, who energetically used government auspices to promote business efficiency and develop airlines and radio. With the exception of favoring increased tariffs, Coolidge disdained regulation, and carried about this belief by appointing commissioners to the Federal Trade Commission
Federal Trade Commission
The Federal Trade Commission is an independent agency of the United States government, established in 1914 by the Federal Trade Commission Act...

 and the Interstate Commerce Commission
Interstate Commerce Commission
The Interstate Commerce Commission was a regulatory body in the United States created by the Interstate Commerce Act of 1887. The agency's original purpose was to regulate railroads to ensure fair rates, to eliminate rate discrimination, and to regulate other aspects of common carriers, including...

 who did little to restrict the activities of businesses under their jurisdiction. The regulatory state under Coolidge was, as one biographer described it, "thin to the point of invisibility."

Coolidge's economic policy has often been misquoted as "generally speaking, the business of the American people is business" (full quotation at right). Some have criticized Coolidge as an adherent of the laissez-faire
Laissez-faire
In economics, laissez-faire describes an environment in which transactions between private parties are free from state intervention, including restrictive regulations, taxes, tariffs and enforced monopolies....

 ideology, which they claim led to the Great Depression
Great Depression
The Great Depression was a severe worldwide economic depression in the decade preceding World War II. The timing of the Great Depression varied across nations, but in most countries it started in about 1929 and lasted until the late 1930s or early 1940s...

. On the other hand, historian Robert Sobel
Robert Sobel
Robert Sobel was an American professor of history at Hofstra University, and a well-known and prolific writer of business histories.- Biography :...

 offers some context based on Coolidge's sense of federalism
Federalism
Federalism is a political concept in which a group of members are bound together by covenant with a governing representative head. The term "federalism" is also used to describe a system of the government in which sovereignty is constitutionally divided between a central governing authority and...

: "As Governor of Massachusetts, Coolidge supported wages and hours legislation, opposed child labor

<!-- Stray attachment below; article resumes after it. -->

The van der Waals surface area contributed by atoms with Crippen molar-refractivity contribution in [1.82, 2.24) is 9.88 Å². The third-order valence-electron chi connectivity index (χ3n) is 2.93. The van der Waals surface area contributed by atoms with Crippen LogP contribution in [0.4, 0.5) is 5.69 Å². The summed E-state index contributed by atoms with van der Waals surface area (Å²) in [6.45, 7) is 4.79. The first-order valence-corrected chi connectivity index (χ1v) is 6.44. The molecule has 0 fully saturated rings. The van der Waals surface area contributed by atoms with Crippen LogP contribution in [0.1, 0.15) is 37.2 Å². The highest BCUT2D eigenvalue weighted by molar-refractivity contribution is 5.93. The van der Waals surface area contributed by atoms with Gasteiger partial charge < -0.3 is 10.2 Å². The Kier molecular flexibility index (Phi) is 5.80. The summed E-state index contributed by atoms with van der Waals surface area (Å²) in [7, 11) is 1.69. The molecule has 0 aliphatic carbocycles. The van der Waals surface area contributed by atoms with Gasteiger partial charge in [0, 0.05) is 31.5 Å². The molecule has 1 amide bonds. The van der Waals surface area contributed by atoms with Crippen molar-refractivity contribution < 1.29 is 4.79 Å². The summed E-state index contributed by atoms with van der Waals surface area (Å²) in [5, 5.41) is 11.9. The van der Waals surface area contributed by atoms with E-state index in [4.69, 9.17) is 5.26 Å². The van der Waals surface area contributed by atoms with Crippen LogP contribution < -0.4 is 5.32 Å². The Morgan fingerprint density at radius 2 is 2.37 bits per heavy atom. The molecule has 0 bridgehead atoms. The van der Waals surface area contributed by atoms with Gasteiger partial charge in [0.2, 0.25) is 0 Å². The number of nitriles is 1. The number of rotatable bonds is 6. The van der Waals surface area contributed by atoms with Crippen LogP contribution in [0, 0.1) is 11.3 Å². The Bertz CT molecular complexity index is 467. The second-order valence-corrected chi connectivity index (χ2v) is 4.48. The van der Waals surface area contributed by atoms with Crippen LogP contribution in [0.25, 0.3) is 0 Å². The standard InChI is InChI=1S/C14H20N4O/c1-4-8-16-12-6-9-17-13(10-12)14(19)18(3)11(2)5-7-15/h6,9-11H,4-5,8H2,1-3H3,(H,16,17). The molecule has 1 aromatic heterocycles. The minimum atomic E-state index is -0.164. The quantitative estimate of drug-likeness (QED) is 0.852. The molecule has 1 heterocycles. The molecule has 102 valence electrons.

Child labor
Child labour refers to the employment of children at regular and sustained labour. This practice is considered exploitative by many international organizations and is illegal in many countries...

, imposed economic controls during World War I
World War I
World War I , which was predominantly called the World War or the Great War from its occurrence until 1939, and the First World War or World War I thereafter, was a major war centred in Europe that began on 28 July 1914 and lasted until 11 November 1918...

, favored safety measures in factories, and even worker representation on corporate boards. Did he support these measures while president? No, because in the 1920s, such matters were considered the responsibilities of state and local governments."

Taxation

Coolidge's taxation policy was that of his Secretary of the Treasury, Andrew Mellon: taxes should be lower and fewer people should have to pay them. Congress agreed, and the taxes were reduced in Coolidge's term. In addition to these tax cuts, Coolidge proposed reductions in federal expenditures and retiring some of the federal debt
United States public debt
The United States public debt is the money borrowed by the federal government of the United States at any one time through the issue of securities by the Treasury and other federal government agencies...

. Coolidge's ideas were shared by the Republicans in Congress, and in 1924 Congress passed the Revenue Act of 1924
Revenue Act of 1924
The United States Revenue Act of 1924 , also known as the Mellon tax bill cut federal tax rates and established the U.S. Board of Tax Appeals, which was later renamed the United States Tax Court in 1942. The bill was named after U.S...

, which reduced income tax rates and eliminated all income taxation for some two million people. They reduced taxes again by passing the Revenue Acts of 1926
Revenue Act of 1926
The United States Revenue Act of 1926, , reduced inheritance and personal income taxes, cancelled many excise imposts, and ended public access to federal income tax returns.Passed by the 69th Congress, it was signed into law by President Calvin Coolidge....

 and 1928
Revenue Act of 1928
The Revenue Act of 1928 , formerly codified in part at 26 U.S.C. sec. 22, is a statute enacted by the 70th United States Congress in 1928 regarding tax policy....